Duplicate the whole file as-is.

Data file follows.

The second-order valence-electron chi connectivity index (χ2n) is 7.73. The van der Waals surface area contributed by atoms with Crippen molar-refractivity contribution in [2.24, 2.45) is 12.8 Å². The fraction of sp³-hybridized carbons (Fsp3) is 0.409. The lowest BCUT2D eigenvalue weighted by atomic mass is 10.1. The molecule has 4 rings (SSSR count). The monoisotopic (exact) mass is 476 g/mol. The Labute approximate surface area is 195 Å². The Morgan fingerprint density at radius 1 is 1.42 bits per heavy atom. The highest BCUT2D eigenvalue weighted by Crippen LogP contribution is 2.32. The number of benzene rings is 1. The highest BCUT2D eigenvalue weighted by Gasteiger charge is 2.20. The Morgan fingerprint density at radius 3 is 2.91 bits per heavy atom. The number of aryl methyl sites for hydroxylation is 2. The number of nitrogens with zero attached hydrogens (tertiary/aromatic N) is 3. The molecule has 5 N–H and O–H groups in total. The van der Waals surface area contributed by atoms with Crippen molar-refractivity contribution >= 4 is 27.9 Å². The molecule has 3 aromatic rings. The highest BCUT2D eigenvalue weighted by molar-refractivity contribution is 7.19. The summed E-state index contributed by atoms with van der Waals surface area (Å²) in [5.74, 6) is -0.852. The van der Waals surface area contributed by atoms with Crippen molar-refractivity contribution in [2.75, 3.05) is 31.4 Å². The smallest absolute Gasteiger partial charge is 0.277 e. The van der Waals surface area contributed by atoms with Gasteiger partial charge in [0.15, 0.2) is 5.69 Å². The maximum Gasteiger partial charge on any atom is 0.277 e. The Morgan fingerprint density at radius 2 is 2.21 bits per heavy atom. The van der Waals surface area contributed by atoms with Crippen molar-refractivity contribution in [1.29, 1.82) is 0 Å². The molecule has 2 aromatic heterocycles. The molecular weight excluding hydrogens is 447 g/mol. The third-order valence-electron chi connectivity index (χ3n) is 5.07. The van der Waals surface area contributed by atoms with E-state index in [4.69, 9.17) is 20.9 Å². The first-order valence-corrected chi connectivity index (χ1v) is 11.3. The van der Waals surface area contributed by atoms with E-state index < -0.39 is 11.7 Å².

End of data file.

The second-order valence-electron chi connectivity index (χ2n) is 7.73. The van der Waals surface area contributed by atoms with Crippen molar-refractivity contribution in [2.24, 2.45) is 12.8 Å². The fraction of sp³-hybridized carbons (Fsp3) is 0.409. The lowest BCUT2D eigenvalue weighted by atomic mass is 10.1. The molecule has 4 rings (SSSR count). The monoisotopic (exact) mass is 476 g/mol. The Labute approximate surface area is 195 Å². The Morgan fingerprint density at radius 1 is 1.42 bits per heavy atom. The highest BCUT2D eigenvalue weighted by Crippen LogP contribution is 2.32. The number of benzene rings is 1. The highest BCUT2D eigenvalue weighted by Gasteiger charge is 2.20. The Morgan fingerprint density at radius 3 is 2.91 bits per heavy atom. The number of aryl methyl sites for hydroxylation is 2. The number of nitrogens with zero attached hydrogens (tertiary/aromatic N) is 3. The molecule has 5 N–H and O–H groups in total. The van der Waals surface area contributed by atoms with Crippen molar-refractivity contribution >= 4 is 27.9 Å². The molecule has 3 aromatic rings. The highest BCUT2D eigenvalue weighted by molar-refractivity contribution is 7.19. The summed E-state index contributed by atoms with van der Waals surface area (Å²) in [5.74, 6) is -0.852. The van der Waals surface area contributed by atoms with Crippen molar-refractivity contribution in [2.75, 3.05) is 31.4 Å². The smallest absolute Gasteiger partial charge is 0.277 e. The van der Waals surface area contributed by atoms with Gasteiger partial charge in [0.15, 0.2) is 5.69 Å². The maximum Gasteiger partial charge on any atom is 0.277 e. The Morgan fingerprint density at radius 2 is 2.21 bits per heavy atom. The van der Waals surface area contributed by atoms with Crippen molar-refractivity contribution in [1.29, 1.82) is 0 Å². The molecule has 2 aromatic heterocycles. The molecular weight excluding hydrogens is 447 g/mol. The third-order valence-electron chi connectivity index (χ3n) is 5.07. The van der Waals surface area contributed by atoms with E-state index in [4.69, 9.17) is 20.9 Å². The first-order valence-corrected chi connectivity index (χ1v) is 11.3. The van der Waals surface area contributed by atoms with E-state index < -0.39 is 11.7 Å².